The One Thing the CDC Says Voters Shouldn't Do During Election Day
Experts warn against doing this when casting your vote amid the coronavirus pandemic.
The coronavirus pandemic has changed the way people live and many activities have had to be modified to take into account new precautions amid COVID. And while Election Day in the United States is still about three months away, experts are already issuing safety warnings. The Centers for Disease Control and Prevention (CDC) recently released expansive guidelines surrounding the election, and they're specifically warning voters not to do this one thing: disinfect their voting machines.
"Special care must be taken with the electronic voting equipment and ballots," Amy E. Kirby, a member of the CDC's Community Interventions and Critical Populations Task Force, said during a teleconference on Aug. 24. "We encourage [poll workers] to put signs up discouraging voters from disinfecting the machines themselves."
This is because certain disinfectants—and disinfecting practices—can actually damage the voting equipment, Kirby says. She recommends that officials contact the machine's manufacturer so they can give "appropriate disinfection procedures for the equipment that's used in their jurisdiction."
The CDC only recommends the use of disinfectants from the Environmental Protection Agency's (EPA) List N, which is a list of products that have been found to kill the coronavirus.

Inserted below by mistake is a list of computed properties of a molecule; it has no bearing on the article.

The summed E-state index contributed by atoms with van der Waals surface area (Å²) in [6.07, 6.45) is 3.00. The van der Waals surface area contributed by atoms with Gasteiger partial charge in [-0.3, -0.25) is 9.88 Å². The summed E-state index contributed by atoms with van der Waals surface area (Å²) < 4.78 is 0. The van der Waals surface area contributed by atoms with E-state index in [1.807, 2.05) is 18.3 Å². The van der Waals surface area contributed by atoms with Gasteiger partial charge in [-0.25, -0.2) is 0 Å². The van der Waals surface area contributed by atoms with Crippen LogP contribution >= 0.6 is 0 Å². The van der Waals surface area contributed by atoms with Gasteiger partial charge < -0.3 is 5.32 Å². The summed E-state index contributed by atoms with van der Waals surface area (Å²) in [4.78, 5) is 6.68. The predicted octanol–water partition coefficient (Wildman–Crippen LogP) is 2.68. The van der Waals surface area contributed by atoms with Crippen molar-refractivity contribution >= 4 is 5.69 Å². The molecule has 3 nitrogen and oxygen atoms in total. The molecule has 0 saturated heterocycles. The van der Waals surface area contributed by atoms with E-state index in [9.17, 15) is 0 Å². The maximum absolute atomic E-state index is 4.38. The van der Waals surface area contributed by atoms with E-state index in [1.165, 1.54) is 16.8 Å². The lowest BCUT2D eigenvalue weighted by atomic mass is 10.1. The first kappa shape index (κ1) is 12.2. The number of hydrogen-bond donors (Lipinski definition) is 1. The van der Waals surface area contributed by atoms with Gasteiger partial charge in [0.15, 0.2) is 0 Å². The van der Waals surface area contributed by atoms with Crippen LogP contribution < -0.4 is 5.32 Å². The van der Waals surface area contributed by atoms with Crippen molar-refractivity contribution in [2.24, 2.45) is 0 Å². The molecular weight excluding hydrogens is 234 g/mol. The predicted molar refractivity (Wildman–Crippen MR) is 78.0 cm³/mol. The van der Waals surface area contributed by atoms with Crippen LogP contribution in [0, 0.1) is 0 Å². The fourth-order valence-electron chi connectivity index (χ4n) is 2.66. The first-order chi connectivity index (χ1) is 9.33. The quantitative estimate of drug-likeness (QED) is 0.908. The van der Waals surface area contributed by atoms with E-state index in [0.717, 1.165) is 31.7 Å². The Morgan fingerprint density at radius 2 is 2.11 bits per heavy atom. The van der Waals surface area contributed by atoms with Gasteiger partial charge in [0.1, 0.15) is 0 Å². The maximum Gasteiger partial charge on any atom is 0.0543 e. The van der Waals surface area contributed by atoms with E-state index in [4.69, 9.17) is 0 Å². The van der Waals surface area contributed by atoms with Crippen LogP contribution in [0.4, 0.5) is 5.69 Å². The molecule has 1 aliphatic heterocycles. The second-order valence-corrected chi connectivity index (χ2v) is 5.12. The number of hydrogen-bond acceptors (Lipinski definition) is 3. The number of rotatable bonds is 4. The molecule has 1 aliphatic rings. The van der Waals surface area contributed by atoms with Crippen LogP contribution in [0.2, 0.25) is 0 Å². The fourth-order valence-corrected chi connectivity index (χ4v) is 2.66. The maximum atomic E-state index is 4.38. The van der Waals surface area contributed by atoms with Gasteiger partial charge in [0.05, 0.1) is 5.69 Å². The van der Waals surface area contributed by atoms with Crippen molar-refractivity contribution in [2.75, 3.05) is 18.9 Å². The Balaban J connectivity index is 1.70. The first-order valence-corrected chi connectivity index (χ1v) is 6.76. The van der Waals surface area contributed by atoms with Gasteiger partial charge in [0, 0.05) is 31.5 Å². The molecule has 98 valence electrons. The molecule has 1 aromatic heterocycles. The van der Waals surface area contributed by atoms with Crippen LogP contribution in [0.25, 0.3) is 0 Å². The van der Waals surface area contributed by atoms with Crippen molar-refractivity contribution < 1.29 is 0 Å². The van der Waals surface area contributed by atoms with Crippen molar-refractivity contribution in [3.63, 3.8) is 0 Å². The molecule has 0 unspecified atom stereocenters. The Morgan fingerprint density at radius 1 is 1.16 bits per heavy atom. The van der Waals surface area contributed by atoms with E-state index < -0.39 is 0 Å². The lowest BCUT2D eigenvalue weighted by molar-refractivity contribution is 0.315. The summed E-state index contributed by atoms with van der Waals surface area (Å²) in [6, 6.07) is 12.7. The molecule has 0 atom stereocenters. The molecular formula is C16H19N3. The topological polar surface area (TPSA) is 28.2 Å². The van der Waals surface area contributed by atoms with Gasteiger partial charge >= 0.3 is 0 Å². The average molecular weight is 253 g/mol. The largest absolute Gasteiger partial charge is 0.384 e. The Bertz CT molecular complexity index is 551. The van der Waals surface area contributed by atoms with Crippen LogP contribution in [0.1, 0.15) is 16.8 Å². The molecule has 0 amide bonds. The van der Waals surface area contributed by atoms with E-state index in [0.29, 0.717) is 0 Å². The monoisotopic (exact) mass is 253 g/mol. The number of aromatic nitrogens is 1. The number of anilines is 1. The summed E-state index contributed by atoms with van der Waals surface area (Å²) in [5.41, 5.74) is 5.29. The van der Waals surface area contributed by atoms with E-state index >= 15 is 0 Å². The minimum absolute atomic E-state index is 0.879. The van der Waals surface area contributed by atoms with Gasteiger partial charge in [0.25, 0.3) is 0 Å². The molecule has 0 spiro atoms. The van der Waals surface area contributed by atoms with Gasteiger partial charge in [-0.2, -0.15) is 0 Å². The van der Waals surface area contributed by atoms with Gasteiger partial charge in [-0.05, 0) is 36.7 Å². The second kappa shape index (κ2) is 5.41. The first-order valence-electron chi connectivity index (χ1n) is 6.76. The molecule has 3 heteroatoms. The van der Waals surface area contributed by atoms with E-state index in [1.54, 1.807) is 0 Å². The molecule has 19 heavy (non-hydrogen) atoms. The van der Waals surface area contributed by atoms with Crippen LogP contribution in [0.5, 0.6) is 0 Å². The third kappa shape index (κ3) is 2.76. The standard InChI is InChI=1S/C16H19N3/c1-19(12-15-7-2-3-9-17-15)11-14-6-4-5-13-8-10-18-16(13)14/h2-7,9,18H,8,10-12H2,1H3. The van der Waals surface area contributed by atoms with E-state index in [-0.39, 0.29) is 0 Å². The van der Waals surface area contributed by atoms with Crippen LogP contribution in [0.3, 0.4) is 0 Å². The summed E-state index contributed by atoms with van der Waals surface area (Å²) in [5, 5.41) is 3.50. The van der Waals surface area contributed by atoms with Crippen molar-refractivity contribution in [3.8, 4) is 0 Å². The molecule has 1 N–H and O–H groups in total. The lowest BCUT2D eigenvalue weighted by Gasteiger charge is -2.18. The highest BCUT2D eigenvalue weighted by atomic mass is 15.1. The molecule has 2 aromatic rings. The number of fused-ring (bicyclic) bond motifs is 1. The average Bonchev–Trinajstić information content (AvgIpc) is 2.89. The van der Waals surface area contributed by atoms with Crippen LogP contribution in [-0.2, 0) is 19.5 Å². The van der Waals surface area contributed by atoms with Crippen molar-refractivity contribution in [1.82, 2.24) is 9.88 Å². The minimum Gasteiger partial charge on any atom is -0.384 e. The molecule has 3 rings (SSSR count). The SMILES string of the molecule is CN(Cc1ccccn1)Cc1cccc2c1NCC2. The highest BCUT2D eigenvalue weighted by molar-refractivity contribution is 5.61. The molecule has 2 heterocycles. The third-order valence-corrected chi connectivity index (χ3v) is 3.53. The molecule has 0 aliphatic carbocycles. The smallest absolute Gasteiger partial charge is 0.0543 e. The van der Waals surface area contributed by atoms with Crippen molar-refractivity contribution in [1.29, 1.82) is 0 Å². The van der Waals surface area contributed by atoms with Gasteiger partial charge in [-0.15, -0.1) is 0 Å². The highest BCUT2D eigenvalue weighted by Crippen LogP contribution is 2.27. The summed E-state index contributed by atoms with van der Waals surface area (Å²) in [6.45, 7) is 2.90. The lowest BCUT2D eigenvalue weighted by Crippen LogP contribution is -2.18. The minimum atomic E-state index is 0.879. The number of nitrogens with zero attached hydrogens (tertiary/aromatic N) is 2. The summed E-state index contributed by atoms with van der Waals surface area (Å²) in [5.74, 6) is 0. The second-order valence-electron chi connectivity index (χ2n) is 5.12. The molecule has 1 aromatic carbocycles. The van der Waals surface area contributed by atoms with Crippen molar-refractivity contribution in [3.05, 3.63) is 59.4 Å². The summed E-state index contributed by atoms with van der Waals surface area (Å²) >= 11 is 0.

However, not all of these disinfectants are safe to use on every type of voting machinery. That's why the CDC has partnered with the Election Assistance Commission to create a list of cleaning recommendations for the various types of equipment.
The CDC is also pushing efforts to "minimize surfaces that are frequently touched by multiple people," Kirby says. For example, they recommend any documents that need to be reviewed, like photo identification, should be placed on a table for review instead of passed from person to person. And shared items like pens and ballot sleeves should be replaced with a single-use option if they cannot be disinfected between every use.
Kirby says the CDC encourages regular hand-washing and the use of hand sanitizer with at least 60 percent alcohol when washing isn't possible. For Election Day, the organization recommends the provision of hand sanitizer in multiple places throughout the polling location—but not in the voting booth itself.
"We do say not to put hand sanitizer at the actual voting station itself," notes Kirby. After all, hands still wet with hand sanitizer can damage electronic voting equipment, as well as smear the ink on paper ballots. And for more sanitizing recommendations from the agency, check out these 23 Cleaning Tips From the CDC You Need to Follow.